When grief becomes rewarding

Rosenthal Mutakati

Ghetto Whispers

A neighbour woke me up in the witching hours of Tuesday seeking transport for her seriously ill mother.

I grudgingly obliged. But before we could get any assistance at the hospital, the old lady passed on. In the twinkling of an eye, a hospital guard, who had been patronising us in the hope of wringing some cash, became unusually hostile.

He gave us a 30-minute ultimatum to remove the body from where it was.

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“The fact that this woman died before being attended means she was brought in dead and cannot be taken to our mortuary. Make sure you phone a funeral parlour of your choice to remove the body from here,” he bellowed while pointing at a noticeboard that had a list of funeral parlours.

Before we could even walk up to the noticeboard, we were accosted by all manner of men and women, some of who were reeking booze, offering their services. Death, though grim, seems to be sweet music to these people. 

 “Allow us to take the body to our parlour and then you can come to our offices in the morning for further negotiations,” suggested one elderly man.

“Mudhara siyayi tikusoterei isusu. Hatidhure plus tine firiji nyumbi nechapel yemandorokwati. We also have budget coffins and this funeral will not cost you much if you let us handle it for you. Tinorova graft mashugira,” interjected another guy who was part of the melee. 

Before he finished talking, an elderly woman pulled me aside. She claimed to have connections at a leading mobile network service provider and could process everything if we could prove the deceased was covered by that network’s funeral scheme.

“We are here to lighten your burden. We have good coffins and reliable cars that can take you to any destination within Zimbabwe. Try us and you will never want to be served by any other company,” she said.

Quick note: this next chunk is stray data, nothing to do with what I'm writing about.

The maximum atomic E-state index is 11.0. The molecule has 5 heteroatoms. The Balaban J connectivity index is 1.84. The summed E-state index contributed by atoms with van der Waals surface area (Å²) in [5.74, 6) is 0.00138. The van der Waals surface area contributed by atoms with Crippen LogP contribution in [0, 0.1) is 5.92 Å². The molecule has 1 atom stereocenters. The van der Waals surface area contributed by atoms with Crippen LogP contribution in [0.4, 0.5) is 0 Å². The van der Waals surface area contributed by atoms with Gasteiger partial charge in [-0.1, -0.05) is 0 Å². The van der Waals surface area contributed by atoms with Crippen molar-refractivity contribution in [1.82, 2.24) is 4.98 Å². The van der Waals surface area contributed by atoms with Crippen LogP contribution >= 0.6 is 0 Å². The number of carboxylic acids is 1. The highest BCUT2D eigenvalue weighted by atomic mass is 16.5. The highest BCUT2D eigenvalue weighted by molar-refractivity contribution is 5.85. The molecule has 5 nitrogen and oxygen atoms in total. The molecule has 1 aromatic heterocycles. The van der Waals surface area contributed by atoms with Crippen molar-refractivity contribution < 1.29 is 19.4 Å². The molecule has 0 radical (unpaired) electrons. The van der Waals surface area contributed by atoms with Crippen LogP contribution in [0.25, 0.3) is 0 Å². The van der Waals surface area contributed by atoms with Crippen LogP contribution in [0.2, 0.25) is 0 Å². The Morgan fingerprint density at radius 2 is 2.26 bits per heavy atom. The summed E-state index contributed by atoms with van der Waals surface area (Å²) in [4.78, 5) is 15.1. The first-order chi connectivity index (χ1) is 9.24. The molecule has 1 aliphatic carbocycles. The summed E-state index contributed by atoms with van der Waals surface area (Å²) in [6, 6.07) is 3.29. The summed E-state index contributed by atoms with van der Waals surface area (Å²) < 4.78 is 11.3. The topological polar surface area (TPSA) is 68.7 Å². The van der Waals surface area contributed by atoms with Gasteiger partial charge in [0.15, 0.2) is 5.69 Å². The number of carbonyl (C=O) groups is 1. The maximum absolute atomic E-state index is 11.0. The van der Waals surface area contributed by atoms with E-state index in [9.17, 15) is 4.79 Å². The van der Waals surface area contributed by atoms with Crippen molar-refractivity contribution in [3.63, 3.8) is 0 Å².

As the negotiations were taking place, the impatient guard kept on prodding me to make a decision as soon as possible.

Before I could explain to him that I was only a neighbour who could not make a decision on behalf of the bereaved family, he was on my case and hurling expletives.

This is now a common occurrence at hospitals, which have become a theatre for self-styled undertakers to tout and canvass for business. The undertakers now work in cahoots with hospital guards and officials. In most cases, the bereaved are shepherded into their arms by hospital staff.

“These people are now a menace. They work with hospital staff in identifying potential clients in exchange for kickbacks. Also, the moment they see someone crying in the corridors or car park, they rush to comfort them and in the process offer their services,” Mr Clive Maroto of Mbare told this writer.

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Most backyard funeral parlours now deploy hordes of youths to hospitals to wrest business from established funeral service providers.

However, Mr Tavaziva Bondo of Glen Norah believes they need to be stopped in their tracks.

“Those guys should be arrested. They are fleecing hospitals because they sometimes get bodies released for burial without paying outstanding bills. The guys also do not have mortuaries and body-washing facilities as they do business in their vans. They are cheap but they are exposing people to diseases. No one knows where and how they dispose of chemicals they would have used. We are in trouble as bereaved families because we are also being charged for services not provided,” he said.

One funeral service provider described the happenings at hospitals as “dog-eat-dog”. 

“The early bird catches the worm. We need business so that we can put food on the table. We cater for all kinds of clients but our charges are reasonable.”

Gentle reader, it is my hope that authorities will intervene and ensure mourners are not harassed and duped at hospitals.

Inotambika mughetto.

 rosenthal.mutakati@zimpapers.co.zw

SUNDAYMAIL

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